Address scanner 154 is made up of binary counters 143 and 144, line driver 145, 4 position DIP switch 146, nand gate 148, 1 k ohm resistors 141 and 147 and normal open momentary switch 142 with an output on address scanner bus 149. Pull-up resistor 141 and switch 142 reset counter 143 and 144 to an output of all 0's when activated. Binary counter 143 and 144 are cascaded to form a 7 bit binary counter. Switch 146, pull-up resistors 147 and nand gate 148 allow the maximum scanned address to be selectable when 146 A, B and C are all closed the scanner counts from 0 to 127 (7 F HEX), 146 A and B closed from 0 to 63 (4 F HEX), 146A closed from 0 to 31 (1 F HEX), all switches open from 0 to 15 (0 F HEX). The counter output is boosted by line driver 145 and connected to the address scanner bus 149. Address scanner bus 149 is connected to all system vehicle receiver circuits 13B.
Data communications to the scoring computer 13 is achieved with an output data bus 151, 2.7 k ohm resistor 150, 2.7 k ohm resistor network 149 line driver 152 and a standard 36 pin female centronix connector 153. All vehicle receiver circuits 13B are connected to console circuitry 13A (FIG. 3) via 8 bit output data bus 151. Bus output 151 A is the output data strobe lead and is held high by resistor 15 when not latched. The remaining 7 output data leads on bus 151 are held low by resistor network 149 tied to ground. The strobe and output data word are boosted with line driver 152 and sent to the scoring computer via connector 153.
As earlier explained, an FM tone from vehicle 14 is received by transceiver 12 via antenna 166. Positive speaker lead 135 of receiver 131 is connected to tone decoder chip 138 pin 138A via resistor 130 and capacitor 129. Resistor 130 is adjusted to provide a 500 mV AC signal when receiving tone at decoder chip pin 138A. Tone decoder chip 138, capacitors 129, 115, 114, resistors 20K (pot 128), switch 127 and pull-up 1 k ohm resistor 112 make up a tone decoder circuit. 0.1 mf capacitor 115 along with the potentiometer selected by switch 127 determine the trigger frequency of tone decoder chip 138. Resistors 128 are tuned to match the transmit tones of transceiver 12 with switch 127A=723 Hz, switch 127B=1195 Hz, and switch 127C=1697 Hz. When tone decoder chip 138 detects the proper tone at pin 138A, it provides a ground at pin 138B. Not-gate 111 is joined between decoder chip 138 and, and-gate 110. The ground at pin 138B provides a logic 1 at pin 110A of and-gate 110. Switch 106, diode 140 and 1 k ohm resistor 113 provide a test trigger switch for trouble shooting also applies a logic 1 at and-gate 110A. Diode 140 prevents reverse biasing of not-gate 111 when switch 106 is closed. Pin 110B of and-gate 110 is connected to the reset clock pulse lead 136. Multivibrator 133, 220 mf capacitor 107, resistor 109 and resistor 108 make up a "one shot" circuit 104 with an input on multivibrator pin 133A and an output on pin 133B. Once multivibrator 133 is triggered, circuit 104 does not reset until a time determined by resistors 109, 108 and capacitor 107 expires. The length of the delay can be adjusted with potentiometer 109 consisting of a 20 k ohm adjustable resistor. A rising edge input at pin 133A before the delay expires will reset the timer.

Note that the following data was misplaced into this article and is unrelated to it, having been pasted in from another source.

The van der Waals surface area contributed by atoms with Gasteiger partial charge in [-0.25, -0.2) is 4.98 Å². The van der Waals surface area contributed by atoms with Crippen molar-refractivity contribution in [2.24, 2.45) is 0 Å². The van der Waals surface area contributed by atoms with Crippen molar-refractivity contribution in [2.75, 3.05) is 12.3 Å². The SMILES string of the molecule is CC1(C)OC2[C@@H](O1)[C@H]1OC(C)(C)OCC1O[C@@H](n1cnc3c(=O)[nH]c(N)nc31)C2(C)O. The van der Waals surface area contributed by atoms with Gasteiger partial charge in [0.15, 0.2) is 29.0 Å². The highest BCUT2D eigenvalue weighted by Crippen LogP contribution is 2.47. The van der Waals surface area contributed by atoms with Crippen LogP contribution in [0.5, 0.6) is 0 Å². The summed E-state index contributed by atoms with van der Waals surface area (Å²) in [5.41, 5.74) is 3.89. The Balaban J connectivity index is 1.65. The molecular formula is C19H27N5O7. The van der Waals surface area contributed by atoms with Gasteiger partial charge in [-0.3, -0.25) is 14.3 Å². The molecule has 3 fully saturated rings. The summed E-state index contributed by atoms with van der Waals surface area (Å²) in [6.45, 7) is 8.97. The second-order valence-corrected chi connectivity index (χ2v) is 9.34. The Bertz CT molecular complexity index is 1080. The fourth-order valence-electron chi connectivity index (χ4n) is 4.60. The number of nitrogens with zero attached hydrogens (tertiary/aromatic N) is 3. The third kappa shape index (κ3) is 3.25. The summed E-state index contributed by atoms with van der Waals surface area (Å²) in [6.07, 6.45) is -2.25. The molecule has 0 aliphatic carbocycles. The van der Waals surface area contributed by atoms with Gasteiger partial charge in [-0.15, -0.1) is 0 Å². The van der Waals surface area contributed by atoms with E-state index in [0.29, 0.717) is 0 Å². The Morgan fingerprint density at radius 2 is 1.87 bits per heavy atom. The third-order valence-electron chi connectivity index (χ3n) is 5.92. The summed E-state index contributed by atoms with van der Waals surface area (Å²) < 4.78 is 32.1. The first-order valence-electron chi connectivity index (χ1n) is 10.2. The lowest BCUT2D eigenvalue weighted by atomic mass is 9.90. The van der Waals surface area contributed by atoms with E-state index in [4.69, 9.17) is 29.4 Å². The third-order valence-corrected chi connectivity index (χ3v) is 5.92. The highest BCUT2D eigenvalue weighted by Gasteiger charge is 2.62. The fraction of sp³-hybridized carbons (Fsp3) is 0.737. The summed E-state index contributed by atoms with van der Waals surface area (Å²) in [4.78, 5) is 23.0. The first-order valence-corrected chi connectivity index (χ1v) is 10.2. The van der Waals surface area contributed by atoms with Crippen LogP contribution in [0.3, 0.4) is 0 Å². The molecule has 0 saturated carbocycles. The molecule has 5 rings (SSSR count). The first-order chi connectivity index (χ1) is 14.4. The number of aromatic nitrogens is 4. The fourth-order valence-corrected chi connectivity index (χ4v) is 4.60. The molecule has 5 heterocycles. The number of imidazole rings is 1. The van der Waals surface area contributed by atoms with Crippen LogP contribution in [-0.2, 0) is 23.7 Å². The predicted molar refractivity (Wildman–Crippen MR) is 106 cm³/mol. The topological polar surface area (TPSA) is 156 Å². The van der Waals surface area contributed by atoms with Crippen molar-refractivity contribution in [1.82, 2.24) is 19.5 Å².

When pin 110A goes high, the reset clock signal 136 from the mother board is presented at the input multivibrator 133 causing multivibrator 133 to be constantly retriggered as long as this condition holds. Consequently, pin 133B goes high when pin 110A goes high and remains so until pin 110A goes low long enough for multivibrator 133 delay timer (not shown) to expire.
Each vehicle receiver circuit 13B is assigned a unique address between 0 and 127 using 8 position (1 position not shown) single pole double throw DIP switch 165, not-gates 167, diodes 155 and 8 input nand gate 156. Addresses should be in ascending order starting at 1. The address is then converted from decimal to binary for address switch 165 settings. Each lead off of the address scanner bus 149 can be switched to either be connected directly to nand gate 156 or to be connected to not-gates 167. An address bit of 1 is direct connected to nand gate 156. An address bit of 0 is connected to not-gate 167. Diodes 155 prevent reverse biasing of not-gates 167. When the correct address occurs on address scanner bus 149, nand gate output 156A goes low. This low is changed to a high by not-gate 157.